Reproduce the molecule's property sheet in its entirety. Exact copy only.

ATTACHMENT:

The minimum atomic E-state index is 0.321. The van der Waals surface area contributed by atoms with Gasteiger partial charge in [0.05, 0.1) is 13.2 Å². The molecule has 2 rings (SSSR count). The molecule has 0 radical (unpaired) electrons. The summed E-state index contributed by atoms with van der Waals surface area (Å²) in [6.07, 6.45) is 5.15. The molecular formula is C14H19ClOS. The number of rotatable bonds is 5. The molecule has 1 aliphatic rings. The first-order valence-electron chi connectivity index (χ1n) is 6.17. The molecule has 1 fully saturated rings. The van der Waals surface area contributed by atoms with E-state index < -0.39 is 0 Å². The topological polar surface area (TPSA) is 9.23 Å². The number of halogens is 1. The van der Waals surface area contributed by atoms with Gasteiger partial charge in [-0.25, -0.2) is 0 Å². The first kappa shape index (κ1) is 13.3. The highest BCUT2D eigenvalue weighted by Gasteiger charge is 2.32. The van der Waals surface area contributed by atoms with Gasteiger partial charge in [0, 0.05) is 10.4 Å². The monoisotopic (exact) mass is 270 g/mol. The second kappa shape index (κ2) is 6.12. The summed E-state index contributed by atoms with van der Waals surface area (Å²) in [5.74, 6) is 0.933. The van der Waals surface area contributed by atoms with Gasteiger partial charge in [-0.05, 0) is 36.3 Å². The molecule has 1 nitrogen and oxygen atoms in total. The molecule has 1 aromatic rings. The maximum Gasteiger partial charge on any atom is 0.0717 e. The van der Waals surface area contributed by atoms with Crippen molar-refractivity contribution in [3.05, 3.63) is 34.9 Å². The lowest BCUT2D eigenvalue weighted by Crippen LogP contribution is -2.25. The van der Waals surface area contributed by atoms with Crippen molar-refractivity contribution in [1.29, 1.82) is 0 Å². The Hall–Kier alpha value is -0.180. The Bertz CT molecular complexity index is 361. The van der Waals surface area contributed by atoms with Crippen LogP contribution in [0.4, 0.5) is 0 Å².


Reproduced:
The minimum atomic E-state index is 0.321. The van der Waals surface area contributed by atoms with Gasteiger partial charge in [0.05, 0.1) is 13.2 Å². The molecule has 2 rings (SSSR count). The molecule has 0 radical (unpaired) electrons. The summed E-state index contributed by atoms with van der Waals surface area (Å²) in [6.07, 6.45) is 5.15. The molecular formula is C14H19ClOS. The number of rotatable bonds is 5. The molecule has 1 aliphatic rings. The first-order valence-electron chi connectivity index (χ1n) is 6.17. The molecule has 1 fully saturated rings. The van der Waals surface area contributed by atoms with E-state index < -0.39 is 0 Å². The topological polar surface area (TPSA) is 9.23 Å². The number of halogens is 1. The van der Waals surface area contributed by atoms with Gasteiger partial charge in [-0.25, -0.2) is 0 Å². The first kappa shape index (κ1) is 13.3. The highest BCUT2D eigenvalue weighted by Gasteiger charge is 2.32. The van der Waals surface area contributed by atoms with Gasteiger partial charge in [0, 0.05) is 10.4 Å². The monoisotopic (exact) mass is 270 g/mol. The second kappa shape index (κ2) is 6.12. The summed E-state index contributed by atoms with van der Waals surface area (Å²) in [5.74, 6) is 0.933. The van der Waals surface area contributed by atoms with Gasteiger partial charge in [-0.05, 0) is 36.3 Å². The molecule has 1 nitrogen and oxygen atoms in total. The molecule has 1 aromatic rings. The maximum Gasteiger partial charge on any atom is 0.0717 e. The van der Waals surface area contributed by atoms with Crippen molar-refractivity contribution in [3.05, 3.63) is 34.9 Å². The lowest BCUT2D eigenvalue weighted by Crippen LogP contribution is -2.25. The van der Waals surface area contributed by atoms with Crippen molar-refractivity contribution in [1.29, 1.82) is 0 Å². The Hall–Kier alpha value is -0.180. The Bertz CT molecular complexity index is 361. The van der Waals surface area contributed by atoms with Crippen LogP contribution in [0.4, 0.5) is 0 Å².